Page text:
By Owain Jones, Rugby World Editor
In a nutshell
France gained revenge over Italy after last year’s humbling 22-21 defeat in Rome, romping to a four-try, 30-12 win. The scoreline didn’t reflect a game in which the Azzurri, under new coach Jacques Brunel, had plenty of possession, and at least tried to play with some ambition. Sadly they didn’t have the attacking arsenal to make their territorial advantage count and were undone by a more incisive French backline. Aurelien Rougerie and Julien Malzieu ran in from distance in the first-half and Vincent Clerc and debutant Wesley Fofana crossed the whitewash after the break giving Philippe Saint-Andre’s the perfect start to his coaching career with Les Bleus.
Although Italy had enjoyed more territory and possession in the first-half, their resolve was broken by Julien Malzieu in the 35th minute. Taking the ball some 50metres out, Malzieu evaded three Italian defenders along the touchline, before stepping inside and using a power fend to carry himself over the line. The score gave the French a nine-point deficit as they went in 15-6 at the break.
Star man: Wesley Fofana
There were fine performances from Julien Malzieu and Aurelien Rougerie out wide but it was the young powerhouse from Clermont Auvergne caught the eye. Fofana grew in confidence as the game opened up showcasing his full repertoire of skills; quick feet, vision and the strength to finish some concerted French pressure late on with a well-taken try.
Room for improvement
Italy’s renowned scrummaging power was given a thorough examination throughout the game as Nicolas Mas and Vincent Debaty gave experienced duo Martin Castrogiovanni and Andrea Lo Cicero an uncomfortable afternoon, with the French even winning two scrums against the head. Brunel will have plenty of work to do before they meet England next week. The Azzurri will also have nightmares watching Julien Malzieu’s try again and again. Defence, what defence?
In quotes – the winners
France head coach Philippe Saint-Andre: “As a coach, you seek perfection but today you saw a great defence, a good discipline and we even scored four tries. Italy employed a strategy that saw them keep the ball. They didn’t give it up easily.”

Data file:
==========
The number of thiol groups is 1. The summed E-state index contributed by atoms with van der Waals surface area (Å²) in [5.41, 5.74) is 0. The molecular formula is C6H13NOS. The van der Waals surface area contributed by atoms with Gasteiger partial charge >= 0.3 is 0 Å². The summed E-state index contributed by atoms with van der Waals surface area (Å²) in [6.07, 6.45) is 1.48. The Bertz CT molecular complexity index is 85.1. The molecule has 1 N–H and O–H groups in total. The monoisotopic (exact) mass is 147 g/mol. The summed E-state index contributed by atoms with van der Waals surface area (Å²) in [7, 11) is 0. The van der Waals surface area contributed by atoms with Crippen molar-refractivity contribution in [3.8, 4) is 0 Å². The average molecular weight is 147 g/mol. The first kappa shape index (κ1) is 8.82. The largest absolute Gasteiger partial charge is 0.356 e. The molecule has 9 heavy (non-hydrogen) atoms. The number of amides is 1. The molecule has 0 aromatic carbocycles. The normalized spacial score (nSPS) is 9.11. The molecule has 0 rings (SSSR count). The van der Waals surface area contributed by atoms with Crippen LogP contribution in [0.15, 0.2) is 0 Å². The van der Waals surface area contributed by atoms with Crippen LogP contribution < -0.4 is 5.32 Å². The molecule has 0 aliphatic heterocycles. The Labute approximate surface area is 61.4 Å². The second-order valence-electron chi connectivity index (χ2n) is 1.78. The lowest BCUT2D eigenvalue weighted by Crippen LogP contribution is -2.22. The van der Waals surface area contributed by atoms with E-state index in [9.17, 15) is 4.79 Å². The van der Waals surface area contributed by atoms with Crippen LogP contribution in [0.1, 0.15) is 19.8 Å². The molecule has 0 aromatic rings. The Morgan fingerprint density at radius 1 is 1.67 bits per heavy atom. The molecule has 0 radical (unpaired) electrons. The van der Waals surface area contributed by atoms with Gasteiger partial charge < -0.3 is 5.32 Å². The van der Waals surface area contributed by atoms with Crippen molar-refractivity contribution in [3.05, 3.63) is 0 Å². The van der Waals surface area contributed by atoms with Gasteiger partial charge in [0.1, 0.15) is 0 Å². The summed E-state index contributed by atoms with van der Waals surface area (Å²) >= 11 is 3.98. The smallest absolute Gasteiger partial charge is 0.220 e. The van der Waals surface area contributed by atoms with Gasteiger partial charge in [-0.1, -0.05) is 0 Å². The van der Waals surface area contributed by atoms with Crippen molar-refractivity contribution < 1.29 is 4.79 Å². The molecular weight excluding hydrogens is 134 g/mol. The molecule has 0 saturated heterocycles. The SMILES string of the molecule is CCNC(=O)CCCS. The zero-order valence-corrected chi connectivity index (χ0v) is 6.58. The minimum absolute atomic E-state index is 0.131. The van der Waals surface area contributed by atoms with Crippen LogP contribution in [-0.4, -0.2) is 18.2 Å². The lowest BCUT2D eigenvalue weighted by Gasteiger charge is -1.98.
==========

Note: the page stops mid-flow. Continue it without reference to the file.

France scrum-half Dimitri Yachvili: “We are very happy to have beaten Italy because last year they beat us in Rome, so it’s a bit of revenge. “We are World Cup finalists and everyone is waiting for us, so it’s going to be very hard.
In quotes – the losers
Italy coach Jacques Brunel: “We showed a good spirit on the pitch, always trying to attack and put the French on the backfoot. It’s sometimes difficult to find the words to explain the missed passes and everything else that went wrong.”
Italy captain Sergio Parisse: “We showed ambition, a desire to play and had lots of ball but we needed to be more clinical because we had chances to score but didn’t. I don’t recall having dominated the game and France played it well. They managed to score some tries.”
France made 99 tackles, missing only three, compared to Italy’s 64 yet they missed nine tackles.
France made double the line breaks with six, compared to Italy’s 3.
Italy made 157 passes to France’s 123.
Both France and Italy won six turnovers.
France: Maxime Medard; Vincent Clerc, Aurelien Rougerie (Maxime Mermoz 75), Wesley Fofana, Julien Malzieu; Francois Trinh-Duc (Lionel Beauxis 75), Dimitri Yachvili (Morgan Parra 62); Vincent Debaty (Poux 62), William Servat (Dimitri Szarzweski, 55), Nicolas Mas (Vincent Debaty 75), Pascal Pape, Lionel Nallet (Yoann Maestri 51), Thierry Dusautoir, Julien Bonnaire, Louis Picamoles (Imanol Harinordoquy 65)
Tries: Rougerie, Malzieu, Clerc, Fofana.
Cons: Yachvili (2)
Pens: Yachvili (2)
Italy: Andrea Masi; Giovanbattista Venditti, Tommaso Benvenuti, Alberto Sgarbi (Gonzalo Canale 56) Luke McLean; Kristopher Burton (Tobias Botes 56), Edoardo Gori (Fabio Semenzato 75); Andrea Lo Cicero (Cittadini 63), Leonardo Ghiraldini (Tommaso D’Apice 75), Martin Castrogiovanni, Cornelius Van Zyl (Marco Bortalami 56), Quintin Geldenhuys, Alessandro Zanni, Robert Barbieri (Simone Favaro 67), Sergio Parisse
Sin-bin: Geldenhuys (71)
Pens: Burton (3)
Drop-goals: Burton (1)
Referee: Nigel Owens (Wales)Like Rugby World? Subscribe to the magazine for the latest comprehensive content.